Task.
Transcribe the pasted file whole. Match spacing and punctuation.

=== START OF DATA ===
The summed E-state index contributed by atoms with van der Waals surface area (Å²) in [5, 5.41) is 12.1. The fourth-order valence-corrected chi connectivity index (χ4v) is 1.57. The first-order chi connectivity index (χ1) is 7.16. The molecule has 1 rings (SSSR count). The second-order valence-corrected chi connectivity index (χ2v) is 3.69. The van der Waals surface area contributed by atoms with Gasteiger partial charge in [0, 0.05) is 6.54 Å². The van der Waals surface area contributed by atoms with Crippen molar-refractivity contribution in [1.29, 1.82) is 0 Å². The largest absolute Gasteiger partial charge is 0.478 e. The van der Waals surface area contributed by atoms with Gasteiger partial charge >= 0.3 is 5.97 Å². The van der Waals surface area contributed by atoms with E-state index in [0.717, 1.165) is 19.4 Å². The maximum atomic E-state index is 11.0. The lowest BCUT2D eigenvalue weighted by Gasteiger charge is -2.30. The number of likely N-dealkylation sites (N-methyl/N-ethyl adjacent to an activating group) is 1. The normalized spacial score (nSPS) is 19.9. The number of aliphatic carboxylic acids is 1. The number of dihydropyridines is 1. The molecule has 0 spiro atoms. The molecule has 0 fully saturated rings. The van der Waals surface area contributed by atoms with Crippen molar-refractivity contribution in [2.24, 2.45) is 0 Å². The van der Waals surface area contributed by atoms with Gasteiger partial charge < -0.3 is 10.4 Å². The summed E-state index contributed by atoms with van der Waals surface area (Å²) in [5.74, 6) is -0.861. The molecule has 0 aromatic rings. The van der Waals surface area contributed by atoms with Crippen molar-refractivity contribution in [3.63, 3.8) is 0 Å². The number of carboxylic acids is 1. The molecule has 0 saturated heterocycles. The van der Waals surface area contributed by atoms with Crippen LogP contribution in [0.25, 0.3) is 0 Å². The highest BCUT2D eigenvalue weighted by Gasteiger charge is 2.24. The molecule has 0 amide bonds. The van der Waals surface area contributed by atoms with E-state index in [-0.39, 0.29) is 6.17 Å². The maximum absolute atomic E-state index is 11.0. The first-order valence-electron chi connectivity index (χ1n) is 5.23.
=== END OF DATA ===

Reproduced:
The summed E-state index contributed by atoms with van der Waals surface area (Å²) in [5, 5.41) is 12.1. The fourth-order valence-corrected chi connectivity index (χ4v) is 1.57. The first-order chi connectivity index (χ1) is 7.16. The molecule has 1 rings (SSSR count). The second-order valence-corrected chi connectivity index (χ2v) is 3.69. The van der Waals surface area contributed by atoms with Gasteiger partial charge in [0, 0.05) is 6.54 Å². The van der Waals surface area contributed by atoms with Crippen molar-refractivity contribution in [1.29, 1.82) is 0 Å². The largest absolute Gasteiger partial charge is 0.478 e. The van der Waals surface area contributed by atoms with Gasteiger partial charge >= 0.3 is 5.97 Å². The van der Waals surface area contributed by atoms with E-state index in [0.717, 1.165) is 19.4 Å². The maximum atomic E-state index is 11.0. The lowest BCUT2D eigenvalue weighted by Gasteiger charge is -2.30. The number of likely N-dealkylation sites (N-methyl/N-ethyl adjacent to an activating group) is 1. The normalized spacial score (nSPS) is 19.9. The number of aliphatic carboxylic acids is 1. The number of dihydropyridines is 1. The molecule has 0 spiro atoms. The molecule has 0 fully saturated rings. The van der Waals surface area contributed by atoms with Crippen molar-refractivity contribution in [2.24, 2.45) is 0 Å². The van der Waals surface area contributed by atoms with Gasteiger partial charge < -0.3 is 10.4 Å². The summed E-state index contributed by atoms with van der Waals surface area (Å²) in [5.74, 6) is -0.861. The molecule has 0 aromatic rings. The van der Waals surface area contributed by atoms with Crippen molar-refractivity contribution in [3.63, 3.8) is 0 Å². The number of carboxylic acids is 1. The molecule has 0 saturated heterocycles. The van der Waals surface area contributed by atoms with Crippen LogP contribution in [0.25, 0.3) is 0 Å². The highest BCUT2D eigenvalue weighted by Gasteiger charge is 2.24. The molecule has 0 amide bonds. The van der Waals surface area contributed by atoms with E-state index in [-0.39, 0.29) is 6.17 Å². The maximum absolute atomic E-state index is 11.0. The first-order valence-electron chi connectivity index (χ1n) is 5.23.